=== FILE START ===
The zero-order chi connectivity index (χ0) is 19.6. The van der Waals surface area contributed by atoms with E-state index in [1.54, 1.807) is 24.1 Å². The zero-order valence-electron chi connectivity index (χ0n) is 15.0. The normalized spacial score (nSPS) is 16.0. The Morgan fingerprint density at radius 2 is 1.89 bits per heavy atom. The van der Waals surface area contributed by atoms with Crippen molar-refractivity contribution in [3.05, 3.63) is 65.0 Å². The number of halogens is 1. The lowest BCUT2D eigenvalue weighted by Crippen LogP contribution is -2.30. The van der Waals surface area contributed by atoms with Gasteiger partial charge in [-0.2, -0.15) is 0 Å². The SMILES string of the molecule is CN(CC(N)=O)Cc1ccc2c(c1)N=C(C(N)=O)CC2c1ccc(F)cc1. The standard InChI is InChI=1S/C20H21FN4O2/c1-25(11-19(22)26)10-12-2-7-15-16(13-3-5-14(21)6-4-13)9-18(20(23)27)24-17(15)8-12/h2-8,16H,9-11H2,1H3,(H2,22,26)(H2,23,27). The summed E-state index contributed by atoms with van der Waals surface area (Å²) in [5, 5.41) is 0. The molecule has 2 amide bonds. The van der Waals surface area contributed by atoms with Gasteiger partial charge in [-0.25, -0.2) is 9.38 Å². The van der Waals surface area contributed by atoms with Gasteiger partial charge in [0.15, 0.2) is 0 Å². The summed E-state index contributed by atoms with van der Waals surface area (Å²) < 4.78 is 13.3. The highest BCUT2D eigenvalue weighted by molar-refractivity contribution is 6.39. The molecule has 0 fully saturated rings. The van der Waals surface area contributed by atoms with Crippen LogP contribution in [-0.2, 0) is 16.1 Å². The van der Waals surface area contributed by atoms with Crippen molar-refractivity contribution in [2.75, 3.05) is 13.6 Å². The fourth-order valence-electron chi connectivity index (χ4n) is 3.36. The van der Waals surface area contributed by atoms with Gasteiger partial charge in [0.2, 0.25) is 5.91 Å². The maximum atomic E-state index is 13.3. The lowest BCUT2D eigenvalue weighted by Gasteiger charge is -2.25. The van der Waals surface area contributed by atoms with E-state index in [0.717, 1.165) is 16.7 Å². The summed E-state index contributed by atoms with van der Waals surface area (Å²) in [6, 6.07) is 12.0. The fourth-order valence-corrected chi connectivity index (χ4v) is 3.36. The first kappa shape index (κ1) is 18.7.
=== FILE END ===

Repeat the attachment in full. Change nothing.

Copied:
The zero-order chi connectivity index (χ0) is 19.6. The van der Waals surface area contributed by atoms with E-state index in [1.54, 1.807) is 24.1 Å². The zero-order valence-electron chi connectivity index (χ0n) is 15.0. The normalized spacial score (nSPS) is 16.0. The Morgan fingerprint density at radius 2 is 1.89 bits per heavy atom. The van der Waals surface area contributed by atoms with Crippen molar-refractivity contribution in [3.05, 3.63) is 65.0 Å². The number of halogens is 1. The lowest BCUT2D eigenvalue weighted by Crippen LogP contribution is -2.30. The van der Waals surface area contributed by atoms with Gasteiger partial charge in [-0.2, -0.15) is 0 Å². The SMILES string of the molecule is CN(CC(N)=O)Cc1ccc2c(c1)N=C(C(N)=O)CC2c1ccc(F)cc1. The standard InChI is InChI=1S/C20H21FN4O2/c1-25(11-19(22)26)10-12-2-7-15-16(13-3-5-14(21)6-4-13)9-18(20(23)27)24-17(15)8-12/h2-8,16H,9-11H2,1H3,(H2,22,26)(H2,23,27). The summed E-state index contributed by atoms with van der Waals surface area (Å²) in [5, 5.41) is 0. The molecule has 2 amide bonds. The van der Waals surface area contributed by atoms with Gasteiger partial charge in [-0.25, -0.2) is 9.38 Å². The van der Waals surface area contributed by atoms with Gasteiger partial charge in [0.15, 0.2) is 0 Å². The summed E-state index contributed by atoms with van der Waals surface area (Å²) < 4.78 is 13.3. The highest BCUT2D eigenvalue weighted by molar-refractivity contribution is 6.39. The molecule has 0 fully saturated rings. The van der Waals surface area contributed by atoms with Crippen LogP contribution in [-0.2, 0) is 16.1 Å². The van der Waals surface area contributed by atoms with Crippen molar-refractivity contribution in [2.75, 3.05) is 13.6 Å². The fourth-order valence-electron chi connectivity index (χ4n) is 3.36. The van der Waals surface area contributed by atoms with Gasteiger partial charge in [0.2, 0.25) is 5.91 Å². The maximum atomic E-state index is 13.3. The lowest BCUT2D eigenvalue weighted by Gasteiger charge is -2.25. The van der Waals surface area contributed by atoms with E-state index in [0.717, 1.165) is 16.7 Å². The summed E-state index contributed by atoms with van der Waals surface area (Å²) in [6, 6.07) is 12.0. The fourth-order valence-corrected chi connectivity index (χ4v) is 3.36. The first kappa shape index (κ1) is 18.7.